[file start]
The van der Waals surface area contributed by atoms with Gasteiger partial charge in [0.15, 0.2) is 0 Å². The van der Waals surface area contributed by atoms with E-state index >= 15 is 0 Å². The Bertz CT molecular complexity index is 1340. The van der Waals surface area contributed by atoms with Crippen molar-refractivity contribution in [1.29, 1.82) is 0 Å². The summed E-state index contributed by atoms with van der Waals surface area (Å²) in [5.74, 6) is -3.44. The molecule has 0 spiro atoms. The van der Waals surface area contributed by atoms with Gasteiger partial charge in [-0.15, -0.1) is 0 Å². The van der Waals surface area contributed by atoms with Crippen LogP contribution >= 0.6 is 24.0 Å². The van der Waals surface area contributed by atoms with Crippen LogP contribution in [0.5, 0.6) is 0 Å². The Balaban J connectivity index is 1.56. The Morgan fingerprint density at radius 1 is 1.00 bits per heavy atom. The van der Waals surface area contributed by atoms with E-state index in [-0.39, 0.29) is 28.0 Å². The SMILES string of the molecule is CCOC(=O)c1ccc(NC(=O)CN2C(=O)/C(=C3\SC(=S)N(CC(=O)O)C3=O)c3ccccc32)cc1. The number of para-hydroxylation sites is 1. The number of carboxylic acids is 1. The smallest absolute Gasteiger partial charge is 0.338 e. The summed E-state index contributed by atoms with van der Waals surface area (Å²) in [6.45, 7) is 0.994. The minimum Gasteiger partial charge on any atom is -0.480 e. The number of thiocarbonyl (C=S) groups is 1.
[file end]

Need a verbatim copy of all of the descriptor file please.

The van der Waals surface area contributed by atoms with Gasteiger partial charge in [0.15, 0.2) is 0 Å². The van der Waals surface area contributed by atoms with E-state index >= 15 is 0 Å². The Bertz CT molecular complexity index is 1340. The van der Waals surface area contributed by atoms with Crippen molar-refractivity contribution in [1.29, 1.82) is 0 Å². The summed E-state index contributed by atoms with van der Waals surface area (Å²) in [5.74, 6) is -3.44. The molecule has 0 spiro atoms. The van der Waals surface area contributed by atoms with Gasteiger partial charge in [-0.15, -0.1) is 0 Å². The van der Waals surface area contributed by atoms with Crippen LogP contribution >= 0.6 is 24.0 Å². The van der Waals surface area contributed by atoms with Crippen LogP contribution in [0.5, 0.6) is 0 Å². The Balaban J connectivity index is 1.56. The Morgan fingerprint density at radius 1 is 1.00 bits per heavy atom. The van der Waals surface area contributed by atoms with E-state index in [-0.39, 0.29) is 28.0 Å². The SMILES string of the molecule is CCOC(=O)c1ccc(NC(=O)CN2C(=O)/C(=C3\SC(=S)N(CC(=O)O)C3=O)c3ccccc32)cc1. The number of para-hydroxylation sites is 1. The number of carboxylic acids is 1. The smallest absolute Gasteiger partial charge is 0.338 e. The summed E-state index contributed by atoms with van der Waals surface area (Å²) in [6.45, 7) is 0.994. The minimum Gasteiger partial charge on any atom is -0.480 e. The number of thiocarbonyl (C=S) groups is 1.